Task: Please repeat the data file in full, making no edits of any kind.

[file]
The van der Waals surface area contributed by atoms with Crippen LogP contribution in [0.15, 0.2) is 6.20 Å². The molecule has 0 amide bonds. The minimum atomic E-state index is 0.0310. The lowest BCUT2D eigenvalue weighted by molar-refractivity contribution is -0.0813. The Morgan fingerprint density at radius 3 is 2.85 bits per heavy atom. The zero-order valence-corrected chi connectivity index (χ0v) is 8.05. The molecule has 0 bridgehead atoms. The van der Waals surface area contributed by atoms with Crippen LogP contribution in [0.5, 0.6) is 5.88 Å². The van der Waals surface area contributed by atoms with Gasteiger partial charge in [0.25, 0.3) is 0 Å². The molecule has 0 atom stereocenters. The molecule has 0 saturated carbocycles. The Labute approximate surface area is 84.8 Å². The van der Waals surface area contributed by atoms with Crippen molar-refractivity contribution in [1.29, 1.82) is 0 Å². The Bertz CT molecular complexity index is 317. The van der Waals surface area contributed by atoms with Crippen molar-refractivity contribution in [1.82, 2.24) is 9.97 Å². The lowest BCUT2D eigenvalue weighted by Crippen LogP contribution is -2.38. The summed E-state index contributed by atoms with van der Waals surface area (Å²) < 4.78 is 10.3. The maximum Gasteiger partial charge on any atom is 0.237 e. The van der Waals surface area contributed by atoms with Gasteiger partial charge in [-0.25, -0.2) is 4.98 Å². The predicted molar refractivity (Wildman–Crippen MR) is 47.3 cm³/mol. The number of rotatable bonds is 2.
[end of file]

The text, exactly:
The van der Waals surface area contributed by atoms with Crippen LogP contribution in [0.15, 0.2) is 6.20 Å². The molecule has 0 amide bonds. The minimum atomic E-state index is 0.0310. The lowest BCUT2D eigenvalue weighted by molar-refractivity contribution is -0.0813. The Morgan fingerprint density at radius 3 is 2.85 bits per heavy atom. The zero-order valence-corrected chi connectivity index (χ0v) is 8.05. The molecule has 0 bridgehead atoms. The van der Waals surface area contributed by atoms with Crippen LogP contribution in [0.5, 0.6) is 5.88 Å². The van der Waals surface area contributed by atoms with Gasteiger partial charge in [0.25, 0.3) is 0 Å². The molecule has 0 atom stereocenters. The molecule has 0 saturated carbocycles. The Labute approximate surface area is 84.8 Å². The van der Waals surface area contributed by atoms with Crippen molar-refractivity contribution in [1.29, 1.82) is 0 Å². The Bertz CT molecular complexity index is 317. The van der Waals surface area contributed by atoms with Crippen molar-refractivity contribution in [1.82, 2.24) is 9.97 Å². The lowest BCUT2D eigenvalue weighted by Crippen LogP contribution is -2.38. The summed E-state index contributed by atoms with van der Waals surface area (Å²) < 4.78 is 10.3. The maximum Gasteiger partial charge on any atom is 0.237 e. The van der Waals surface area contributed by atoms with Gasteiger partial charge in [-0.25, -0.2) is 4.98 Å². The predicted molar refractivity (Wildman–Crippen MR) is 47.3 cm³/mol. The number of rotatable bonds is 2.